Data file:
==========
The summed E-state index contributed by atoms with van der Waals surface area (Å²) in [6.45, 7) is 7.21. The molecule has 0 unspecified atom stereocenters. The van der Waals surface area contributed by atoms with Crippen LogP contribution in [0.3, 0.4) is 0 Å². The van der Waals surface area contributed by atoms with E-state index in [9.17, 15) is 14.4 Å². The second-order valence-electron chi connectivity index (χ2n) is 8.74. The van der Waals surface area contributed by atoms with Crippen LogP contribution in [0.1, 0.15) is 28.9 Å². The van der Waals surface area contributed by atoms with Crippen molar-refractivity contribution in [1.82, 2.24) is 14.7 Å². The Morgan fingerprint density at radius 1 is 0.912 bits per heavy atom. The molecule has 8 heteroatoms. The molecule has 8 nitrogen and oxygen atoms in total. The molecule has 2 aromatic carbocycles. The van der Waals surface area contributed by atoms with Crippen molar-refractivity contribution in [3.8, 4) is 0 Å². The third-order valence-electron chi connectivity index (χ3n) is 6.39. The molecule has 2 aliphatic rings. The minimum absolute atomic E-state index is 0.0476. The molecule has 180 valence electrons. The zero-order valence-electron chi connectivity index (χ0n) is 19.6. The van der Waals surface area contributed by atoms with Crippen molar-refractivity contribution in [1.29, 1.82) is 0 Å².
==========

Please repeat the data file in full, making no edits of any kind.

The summed E-state index contributed by atoms with van der Waals surface area (Å²) in [6.45, 7) is 7.21. The molecule has 0 unspecified atom stereocenters. The van der Waals surface area contributed by atoms with Crippen LogP contribution in [0.3, 0.4) is 0 Å². The van der Waals surface area contributed by atoms with E-state index in [9.17, 15) is 14.4 Å². The second-order valence-electron chi connectivity index (χ2n) is 8.74. The van der Waals surface area contributed by atoms with Crippen LogP contribution in [0.1, 0.15) is 28.9 Å². The van der Waals surface area contributed by atoms with Crippen molar-refractivity contribution in [1.82, 2.24) is 14.7 Å². The Morgan fingerprint density at radius 1 is 0.912 bits per heavy atom. The molecule has 8 heteroatoms. The molecule has 8 nitrogen and oxygen atoms in total. The molecule has 2 aromatic carbocycles. The van der Waals surface area contributed by atoms with Crippen molar-refractivity contribution in [3.8, 4) is 0 Å². The third-order valence-electron chi connectivity index (χ3n) is 6.39. The molecule has 2 aliphatic rings. The minimum absolute atomic E-state index is 0.0476. The molecule has 180 valence electrons. The zero-order valence-electron chi connectivity index (χ0n) is 19.6. The van der Waals surface area contributed by atoms with Crippen molar-refractivity contribution in [1.29, 1.82) is 0 Å².